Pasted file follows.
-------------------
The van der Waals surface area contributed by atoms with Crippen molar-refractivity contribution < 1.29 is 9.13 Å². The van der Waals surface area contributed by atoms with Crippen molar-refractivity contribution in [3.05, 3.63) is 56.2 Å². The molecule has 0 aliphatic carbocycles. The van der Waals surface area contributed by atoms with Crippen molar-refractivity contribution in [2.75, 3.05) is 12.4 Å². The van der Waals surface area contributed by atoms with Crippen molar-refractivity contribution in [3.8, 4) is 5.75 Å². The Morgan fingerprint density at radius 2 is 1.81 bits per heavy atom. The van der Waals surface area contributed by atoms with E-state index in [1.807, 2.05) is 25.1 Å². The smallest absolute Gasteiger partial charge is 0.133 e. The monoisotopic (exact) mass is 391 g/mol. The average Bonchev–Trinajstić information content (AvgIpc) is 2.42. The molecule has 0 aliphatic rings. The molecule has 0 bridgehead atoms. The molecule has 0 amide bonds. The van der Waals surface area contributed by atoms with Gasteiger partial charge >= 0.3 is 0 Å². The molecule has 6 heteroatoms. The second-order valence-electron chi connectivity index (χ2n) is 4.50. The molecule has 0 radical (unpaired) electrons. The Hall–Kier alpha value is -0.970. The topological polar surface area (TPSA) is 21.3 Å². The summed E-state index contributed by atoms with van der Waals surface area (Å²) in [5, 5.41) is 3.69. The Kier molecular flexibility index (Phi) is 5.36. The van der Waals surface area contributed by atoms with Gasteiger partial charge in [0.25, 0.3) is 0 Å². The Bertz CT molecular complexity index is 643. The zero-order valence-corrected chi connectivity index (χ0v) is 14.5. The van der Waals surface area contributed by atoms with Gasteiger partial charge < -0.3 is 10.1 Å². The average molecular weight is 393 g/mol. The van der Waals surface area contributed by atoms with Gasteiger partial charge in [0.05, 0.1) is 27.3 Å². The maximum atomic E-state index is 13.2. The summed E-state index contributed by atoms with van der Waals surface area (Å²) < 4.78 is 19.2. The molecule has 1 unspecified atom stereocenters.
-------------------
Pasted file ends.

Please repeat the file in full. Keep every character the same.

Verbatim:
The van der Waals surface area contributed by atoms with Crippen molar-refractivity contribution < 1.29 is 9.13 Å². The van der Waals surface area contributed by atoms with Crippen molar-refractivity contribution in [3.05, 3.63) is 56.2 Å². The molecule has 0 aliphatic carbocycles. The van der Waals surface area contributed by atoms with Crippen molar-refractivity contribution in [2.75, 3.05) is 12.4 Å². The van der Waals surface area contributed by atoms with Crippen molar-refractivity contribution in [3.8, 4) is 5.75 Å². The Morgan fingerprint density at radius 2 is 1.81 bits per heavy atom. The van der Waals surface area contributed by atoms with E-state index in [1.807, 2.05) is 25.1 Å². The smallest absolute Gasteiger partial charge is 0.133 e. The monoisotopic (exact) mass is 391 g/mol. The average Bonchev–Trinajstić information content (AvgIpc) is 2.42. The molecule has 0 aliphatic rings. The molecule has 0 bridgehead atoms. The molecule has 0 amide bonds. The van der Waals surface area contributed by atoms with Gasteiger partial charge >= 0.3 is 0 Å². The molecule has 6 heteroatoms. The second-order valence-electron chi connectivity index (χ2n) is 4.50. The molecule has 0 radical (unpaired) electrons. The Hall–Kier alpha value is -0.970. The topological polar surface area (TPSA) is 21.3 Å². The summed E-state index contributed by atoms with van der Waals surface area (Å²) in [5, 5.41) is 3.69. The Kier molecular flexibility index (Phi) is 5.36. The van der Waals surface area contributed by atoms with Gasteiger partial charge in [0.25, 0.3) is 0 Å². The Bertz CT molecular complexity index is 643. The zero-order valence-corrected chi connectivity index (χ0v) is 14.5. The van der Waals surface area contributed by atoms with Gasteiger partial charge < -0.3 is 10.1 Å². The average molecular weight is 393 g/mol. The van der Waals surface area contributed by atoms with Gasteiger partial charge in [0.05, 0.1) is 27.3 Å². The maximum atomic E-state index is 13.2. The summed E-state index contributed by atoms with van der Waals surface area (Å²) < 4.78 is 19.2. The molecule has 1 unspecified atom stereocenters.